Comic Vine Review


Uncanny X-Men #29


How far is too far when it comes to saving as many lives as possible?

The Good

After learning Eva Bell’s shocking journey through time, her actions since this particular team’s first outing have become a great deal more contextualized and calcified, which is good because a large, large piece of this issue is focused on her and her newly realized powers. Brian Bendis plays catch-up, dealing with four different groups of heroes in this one, normal sized issue. He by-and-large pulls it off, with an especially funny interlude between Magik and Dr. Strange in the past, but we also check in with the mutants stranded at the Jean Gray School and catch up with Magneto’s run-in with Cyclops and the newly awakened Matthew Malloy (Mighty Marvel alliteration lives on!) and, of course, the students still at the New Charles Xavier School. It’s all quite a bit to take in, but most of it actually flows organically from one section to the next, with only the Jean Gray section feeling a bit out of place and random, and even then it’s good to see those characters not forgotten. The dialog itself is the usual, snappy Bendis fare, though much less ping-pongy than we’ve seen previously and it generally works to bring out even characters who get relatively little actual dialog.

Chris Bachalo’s on pencils and looking great. The cartoonish, ultra-stylized looks that he brings to this diverse cast is well served, giving each character their own look and lending the issue a great sense of clarity. It’s mostly talking this time around, with some world-shattering action to close out, and it all looks good, if not great. The inks brought to us by Tim Townsend, Mark Irwin, Jaime Mendoza, Victor Olazaba and Al Vey help to bring a greater sense of definition and impact, both literal and figurative, though there are two sides to the inking that I’ll discuss lower. Antonio Fabela and José Villarrubia provide the colors, and those have always, always been a huge part of the artistic choices on this book for me overall, and these two do not disappoint. The issue is bright, bombastic and given a great sense of place and wild energy by the palette.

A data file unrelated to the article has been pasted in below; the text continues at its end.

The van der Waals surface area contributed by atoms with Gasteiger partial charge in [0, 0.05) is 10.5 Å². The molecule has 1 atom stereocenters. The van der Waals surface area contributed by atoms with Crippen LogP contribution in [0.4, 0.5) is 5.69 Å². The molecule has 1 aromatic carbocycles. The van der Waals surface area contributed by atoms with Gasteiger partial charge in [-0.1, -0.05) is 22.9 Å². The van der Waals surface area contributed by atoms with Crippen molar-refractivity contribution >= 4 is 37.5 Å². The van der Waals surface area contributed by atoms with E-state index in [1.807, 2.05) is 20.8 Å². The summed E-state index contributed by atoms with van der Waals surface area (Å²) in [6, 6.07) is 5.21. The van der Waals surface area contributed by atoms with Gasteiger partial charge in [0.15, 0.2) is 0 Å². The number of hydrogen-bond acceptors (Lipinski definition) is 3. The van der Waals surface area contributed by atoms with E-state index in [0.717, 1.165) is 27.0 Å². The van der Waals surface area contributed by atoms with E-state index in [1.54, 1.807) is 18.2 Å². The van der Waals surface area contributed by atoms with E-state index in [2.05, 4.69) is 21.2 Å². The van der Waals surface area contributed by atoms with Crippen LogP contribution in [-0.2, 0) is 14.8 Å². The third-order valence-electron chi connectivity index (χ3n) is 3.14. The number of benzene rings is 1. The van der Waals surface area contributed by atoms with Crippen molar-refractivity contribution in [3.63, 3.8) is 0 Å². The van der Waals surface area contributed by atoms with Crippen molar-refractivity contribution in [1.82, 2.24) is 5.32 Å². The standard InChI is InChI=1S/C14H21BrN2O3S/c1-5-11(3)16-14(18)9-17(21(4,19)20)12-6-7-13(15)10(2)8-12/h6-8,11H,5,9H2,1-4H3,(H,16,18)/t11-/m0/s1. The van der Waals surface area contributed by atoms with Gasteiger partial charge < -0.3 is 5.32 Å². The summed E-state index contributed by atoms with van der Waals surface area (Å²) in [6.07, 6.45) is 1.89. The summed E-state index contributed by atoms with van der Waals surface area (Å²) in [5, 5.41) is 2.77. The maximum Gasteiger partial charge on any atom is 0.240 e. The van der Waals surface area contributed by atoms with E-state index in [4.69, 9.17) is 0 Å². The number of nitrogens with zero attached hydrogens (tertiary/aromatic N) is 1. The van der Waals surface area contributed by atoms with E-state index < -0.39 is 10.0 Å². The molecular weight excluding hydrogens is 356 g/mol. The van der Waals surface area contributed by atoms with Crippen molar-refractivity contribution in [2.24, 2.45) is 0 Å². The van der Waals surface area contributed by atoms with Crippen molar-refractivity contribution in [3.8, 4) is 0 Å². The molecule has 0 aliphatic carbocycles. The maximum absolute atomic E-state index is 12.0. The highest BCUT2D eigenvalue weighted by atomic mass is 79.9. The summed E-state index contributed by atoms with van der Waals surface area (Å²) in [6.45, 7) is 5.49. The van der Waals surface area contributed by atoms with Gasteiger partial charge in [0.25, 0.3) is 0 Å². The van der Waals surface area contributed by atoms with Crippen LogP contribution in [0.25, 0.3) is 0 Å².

The Bad

Time travel. Again. More. Time travel...maybe I’m naive, but I truly thought that Age of Ultron and the horrible side effects it wrought upon the Marvel U along with the unknowable consequences of ALL-NEW X-MEN’s opening choice made it so that time travel was kinda sorta becoming more taboo, or at least to be saved only for the direst of circumstances, especially to the X-titles. But here we are. Though I’m still interested in seeing what happens next, it’s truly difficult to get emotionally invested in the last few pages of this issue.

The inking is generally good across this issue, but here and there it becomes less distinct and that makes the characters and their actions feel less visually defined over the pages it happens on. It’s very minor, but also very noticeable, mostly due to how good everything else looks.

The Verdict

After the UNCANNY X-MEN ANNUAL (the second half of which came out today as the ALL-NEW X-MEN ANNUAL), I think Eva Bell has the potential to be a serious contender for one of the best new characters of the year, regardless of where this issue or even storyline takes her. We get more great developments from the other characters, as well as some pretty shocking plot points to go with them that a weak last few pages don’t even come close to eclipsing. There’s a reason this book consistently rates as my favorite X-title on the shelf, and this issue is a great example of that: even when it’s not perfect, it’s still a great read.